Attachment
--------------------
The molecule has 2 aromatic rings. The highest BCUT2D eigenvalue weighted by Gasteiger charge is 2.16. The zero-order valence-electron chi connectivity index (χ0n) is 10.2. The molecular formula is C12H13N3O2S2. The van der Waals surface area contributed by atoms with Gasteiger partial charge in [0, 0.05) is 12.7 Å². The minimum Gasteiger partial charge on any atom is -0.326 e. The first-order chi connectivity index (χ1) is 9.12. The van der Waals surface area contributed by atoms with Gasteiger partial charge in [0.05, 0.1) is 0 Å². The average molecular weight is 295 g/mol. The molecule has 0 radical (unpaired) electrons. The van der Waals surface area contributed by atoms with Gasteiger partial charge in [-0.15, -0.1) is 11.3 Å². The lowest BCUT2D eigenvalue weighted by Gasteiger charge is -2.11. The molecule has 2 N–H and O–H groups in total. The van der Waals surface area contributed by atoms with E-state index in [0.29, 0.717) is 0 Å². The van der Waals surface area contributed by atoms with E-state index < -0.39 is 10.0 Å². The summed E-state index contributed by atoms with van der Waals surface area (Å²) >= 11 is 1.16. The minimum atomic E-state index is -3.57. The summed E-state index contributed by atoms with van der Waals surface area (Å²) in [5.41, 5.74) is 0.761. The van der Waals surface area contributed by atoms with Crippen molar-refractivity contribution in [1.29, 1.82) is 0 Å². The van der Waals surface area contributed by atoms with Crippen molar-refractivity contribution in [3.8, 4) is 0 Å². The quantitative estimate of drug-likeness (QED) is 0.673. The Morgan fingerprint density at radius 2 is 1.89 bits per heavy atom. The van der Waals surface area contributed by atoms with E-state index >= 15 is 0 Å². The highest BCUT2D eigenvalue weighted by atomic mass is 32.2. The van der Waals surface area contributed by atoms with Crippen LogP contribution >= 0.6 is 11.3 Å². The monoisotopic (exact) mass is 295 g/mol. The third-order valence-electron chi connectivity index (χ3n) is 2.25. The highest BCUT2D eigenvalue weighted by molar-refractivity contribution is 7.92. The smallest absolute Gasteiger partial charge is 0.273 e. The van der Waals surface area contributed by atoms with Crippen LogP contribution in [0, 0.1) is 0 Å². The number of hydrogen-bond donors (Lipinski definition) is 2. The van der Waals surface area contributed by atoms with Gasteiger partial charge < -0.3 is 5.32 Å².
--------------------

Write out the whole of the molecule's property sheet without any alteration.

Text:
The molecule has 2 aromatic rings. The highest BCUT2D eigenvalue weighted by Gasteiger charge is 2.16. The zero-order valence-electron chi connectivity index (χ0n) is 10.2. The molecular formula is C12H13N3O2S2. The van der Waals surface area contributed by atoms with Gasteiger partial charge in [0, 0.05) is 12.7 Å². The minimum Gasteiger partial charge on any atom is -0.326 e. The first-order chi connectivity index (χ1) is 9.12. The van der Waals surface area contributed by atoms with Gasteiger partial charge in [0.05, 0.1) is 0 Å². The average molecular weight is 295 g/mol. The molecule has 0 radical (unpaired) electrons. The van der Waals surface area contributed by atoms with Gasteiger partial charge in [-0.15, -0.1) is 11.3 Å². The lowest BCUT2D eigenvalue weighted by Gasteiger charge is -2.11. The molecule has 2 N–H and O–H groups in total. The van der Waals surface area contributed by atoms with E-state index in [0.29, 0.717) is 0 Å². The van der Waals surface area contributed by atoms with E-state index < -0.39 is 10.0 Å². The summed E-state index contributed by atoms with van der Waals surface area (Å²) >= 11 is 1.16. The minimum atomic E-state index is -3.57. The summed E-state index contributed by atoms with van der Waals surface area (Å²) in [5.41, 5.74) is 0.761. The van der Waals surface area contributed by atoms with Crippen molar-refractivity contribution in [1.29, 1.82) is 0 Å². The van der Waals surface area contributed by atoms with Crippen molar-refractivity contribution in [3.8, 4) is 0 Å². The quantitative estimate of drug-likeness (QED) is 0.673. The Morgan fingerprint density at radius 2 is 1.89 bits per heavy atom. The van der Waals surface area contributed by atoms with E-state index >= 15 is 0 Å². The highest BCUT2D eigenvalue weighted by atomic mass is 32.2. The van der Waals surface area contributed by atoms with Crippen LogP contribution >= 0.6 is 11.3 Å². The monoisotopic (exact) mass is 295 g/mol. The third-order valence-electron chi connectivity index (χ3n) is 2.25. The highest BCUT2D eigenvalue weighted by molar-refractivity contribution is 7.92. The smallest absolute Gasteiger partial charge is 0.273 e. The van der Waals surface area contributed by atoms with Crippen LogP contribution in [0, 0.1) is 0 Å². The number of hydrogen-bond donors (Lipinski definition) is 2. The van der Waals surface area contributed by atoms with Gasteiger partial charge < -0.3 is 5.32 Å².